McMullen & Sons food development manager Lee Brooks has just celebrated 10 years with the pub chain.
In that time, the 130-strong family brewer’s menu offer and kitchen investment programme have evolved considerably. But one thing that hasn’t changed is his view that state-of-the-art kitchen equipment is only as good as the support backing it up.
My biggest bugbear is breakages – when things break and there is no support or anyone you can get hold of,” he says. “I know you can’t stop it, but things should be built to last and sometimes we pay an awful lot of money and things are just not reliable and end up being out of action for a long time.”
Most food-led operators in the pub sector run an all-day menu and want the peace of mind that if a piece of equipment suddenly goes down, there will be a quick remedy.
Said Mr Brooks: “You want an engineer, you want help, you want to be able to contact someone that can point you in the right direction. I appreciate that it may take time to get parts for some things or whatever, but when we’ve bought product we shouldn’t need to wait too long because generally you can ship things up and down the country within 24 hours.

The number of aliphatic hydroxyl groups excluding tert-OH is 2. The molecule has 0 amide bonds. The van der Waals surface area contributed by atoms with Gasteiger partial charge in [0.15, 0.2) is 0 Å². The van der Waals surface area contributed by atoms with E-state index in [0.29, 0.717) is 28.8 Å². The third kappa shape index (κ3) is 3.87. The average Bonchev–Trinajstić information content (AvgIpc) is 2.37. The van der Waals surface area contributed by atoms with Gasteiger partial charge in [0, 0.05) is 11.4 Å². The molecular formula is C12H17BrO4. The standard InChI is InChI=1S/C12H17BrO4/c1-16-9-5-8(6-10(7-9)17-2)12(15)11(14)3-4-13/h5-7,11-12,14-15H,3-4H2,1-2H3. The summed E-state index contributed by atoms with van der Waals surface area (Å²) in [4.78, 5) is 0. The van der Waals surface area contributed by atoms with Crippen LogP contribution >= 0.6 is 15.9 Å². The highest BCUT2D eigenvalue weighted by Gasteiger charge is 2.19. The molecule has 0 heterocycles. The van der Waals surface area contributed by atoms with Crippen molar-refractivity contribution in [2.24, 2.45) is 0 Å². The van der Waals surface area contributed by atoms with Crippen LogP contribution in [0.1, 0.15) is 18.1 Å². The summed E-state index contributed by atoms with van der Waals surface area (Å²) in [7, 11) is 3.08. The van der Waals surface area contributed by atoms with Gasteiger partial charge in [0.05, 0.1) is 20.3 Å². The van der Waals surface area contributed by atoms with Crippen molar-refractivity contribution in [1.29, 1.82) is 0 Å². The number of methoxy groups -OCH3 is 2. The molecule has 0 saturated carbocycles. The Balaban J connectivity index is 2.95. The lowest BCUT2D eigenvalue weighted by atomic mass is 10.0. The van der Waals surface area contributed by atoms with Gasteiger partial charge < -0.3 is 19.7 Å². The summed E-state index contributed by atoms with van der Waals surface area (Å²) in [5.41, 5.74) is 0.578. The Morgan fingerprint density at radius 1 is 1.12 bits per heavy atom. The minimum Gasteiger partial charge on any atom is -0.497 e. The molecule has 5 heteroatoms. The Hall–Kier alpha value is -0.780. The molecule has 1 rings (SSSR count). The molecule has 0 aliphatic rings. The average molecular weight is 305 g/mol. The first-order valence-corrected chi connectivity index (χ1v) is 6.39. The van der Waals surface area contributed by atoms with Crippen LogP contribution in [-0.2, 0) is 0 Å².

“And 24 hours without a key bit of kit is a challenge – and let’s be honest it always breaks on the weekend! If we lose a key bit of kit for a whole weekend that has a major impact on our sales and our customer experience because we then have to offer a reduced menu or a compromised menu.”
Supply chain issues in the foodservice equipment sector have been well-documented this year and this has certainly made operators look closer at the support infrastructures in place.
Mr Brooks said that McMullen’s that it would be unlikely to take on new suppliers without the guarantee that any issues can be fixed quickly.
“I need to know that there are spares available in the UK – even more so now. I need to know that if it does break – and I am not saying nothing’s faultless because things do break – that I can get it fixed and get the kitchen back up and running as quickly and as seamlessly as possible.”